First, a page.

I won't make fun of Michigan football for practically giving away tickets to keep its 100,000-plus attendance streak alive. The team's crummy, Saturday's opponent is Minnesota, and even a storied program has to hustle sometimes. But I will make fun of Michigan football for being so sensitive that it totally reversed course and claimed it never approved the ticket giveaway in the first place.

Photos started making the rounds yesterday of displays at two convenience stores in the student union: with the purchase of two bottles of coke, students would get two tickets to Saturday's game, each with a face value of $75.

Good deal, right? Students who wouldn't otherwise have gone to the game now have tickets. And Michigan gets a stronger chance of drawing more than 100,000 fans to the Big House, a streak that spans 254 games and 39 years. Everybody wins. Except this is college football, and it runs on the potent fuel of schadenfreude, and a school will do anything to avoid giving its rivals something to laugh about.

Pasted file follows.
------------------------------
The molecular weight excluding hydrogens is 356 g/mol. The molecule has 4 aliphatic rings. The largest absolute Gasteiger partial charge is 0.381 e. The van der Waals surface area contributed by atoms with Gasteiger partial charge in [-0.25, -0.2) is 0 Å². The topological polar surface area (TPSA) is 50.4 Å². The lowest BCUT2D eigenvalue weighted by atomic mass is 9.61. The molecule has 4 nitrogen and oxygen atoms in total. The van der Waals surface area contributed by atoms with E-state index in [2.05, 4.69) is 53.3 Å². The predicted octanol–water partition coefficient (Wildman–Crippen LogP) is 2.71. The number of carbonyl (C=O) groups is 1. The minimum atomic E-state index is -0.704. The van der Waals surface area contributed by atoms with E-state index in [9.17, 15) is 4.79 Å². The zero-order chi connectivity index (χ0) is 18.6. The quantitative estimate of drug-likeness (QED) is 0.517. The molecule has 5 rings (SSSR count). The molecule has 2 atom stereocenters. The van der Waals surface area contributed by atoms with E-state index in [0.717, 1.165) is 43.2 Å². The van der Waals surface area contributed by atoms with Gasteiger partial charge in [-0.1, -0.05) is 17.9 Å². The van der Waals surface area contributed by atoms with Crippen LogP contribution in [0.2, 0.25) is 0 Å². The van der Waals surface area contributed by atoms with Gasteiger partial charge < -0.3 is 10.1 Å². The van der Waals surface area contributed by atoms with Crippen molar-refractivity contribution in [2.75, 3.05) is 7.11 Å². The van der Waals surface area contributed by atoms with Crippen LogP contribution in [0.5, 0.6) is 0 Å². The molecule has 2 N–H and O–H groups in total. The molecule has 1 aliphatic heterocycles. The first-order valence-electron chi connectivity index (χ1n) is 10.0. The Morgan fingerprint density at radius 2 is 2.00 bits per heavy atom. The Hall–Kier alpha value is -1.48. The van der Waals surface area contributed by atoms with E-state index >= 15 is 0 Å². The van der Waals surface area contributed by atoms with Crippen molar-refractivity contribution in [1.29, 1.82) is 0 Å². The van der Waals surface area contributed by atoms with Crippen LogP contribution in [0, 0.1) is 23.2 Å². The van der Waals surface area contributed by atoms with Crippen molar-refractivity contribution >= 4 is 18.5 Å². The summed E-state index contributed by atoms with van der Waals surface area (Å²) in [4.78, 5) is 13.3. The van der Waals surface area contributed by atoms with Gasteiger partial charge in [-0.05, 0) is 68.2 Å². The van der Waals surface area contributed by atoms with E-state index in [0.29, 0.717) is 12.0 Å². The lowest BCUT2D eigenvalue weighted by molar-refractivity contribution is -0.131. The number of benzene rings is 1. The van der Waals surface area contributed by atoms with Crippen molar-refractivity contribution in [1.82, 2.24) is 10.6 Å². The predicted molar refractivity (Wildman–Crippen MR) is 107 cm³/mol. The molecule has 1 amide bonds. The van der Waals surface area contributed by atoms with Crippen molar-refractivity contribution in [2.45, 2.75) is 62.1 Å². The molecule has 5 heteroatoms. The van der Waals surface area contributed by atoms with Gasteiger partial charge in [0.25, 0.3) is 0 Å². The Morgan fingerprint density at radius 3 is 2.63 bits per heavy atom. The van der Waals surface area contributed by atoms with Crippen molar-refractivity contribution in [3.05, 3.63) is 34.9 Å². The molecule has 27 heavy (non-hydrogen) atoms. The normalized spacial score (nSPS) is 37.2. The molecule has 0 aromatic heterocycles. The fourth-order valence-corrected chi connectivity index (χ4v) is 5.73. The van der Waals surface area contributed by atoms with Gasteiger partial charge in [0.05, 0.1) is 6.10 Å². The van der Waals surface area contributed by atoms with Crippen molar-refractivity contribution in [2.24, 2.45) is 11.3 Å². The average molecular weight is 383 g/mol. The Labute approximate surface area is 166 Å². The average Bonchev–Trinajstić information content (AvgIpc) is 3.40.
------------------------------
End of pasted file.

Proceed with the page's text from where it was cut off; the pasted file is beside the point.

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So Michigan backed away from the promotion last night, claiming it was unauthorized.

"Coke is a great partner of ours and had purchased a limited block of tickets for the Minnesota game for a Coke retail activation aimed at Michigan students," the spokesman said. "Due to a miscommunication in the approval process, this promotion should not have run as-is."

That's not the strongest denial? "We sold a bunch of tickets to Coke for them to give out as a promotion. But it totally wasn't this promotion, because this one makes us look desperate."

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Michigan did say that all tickets given away with Coke products would be honored. Which is convenient, because Michigan announced that only after the promotion sold out.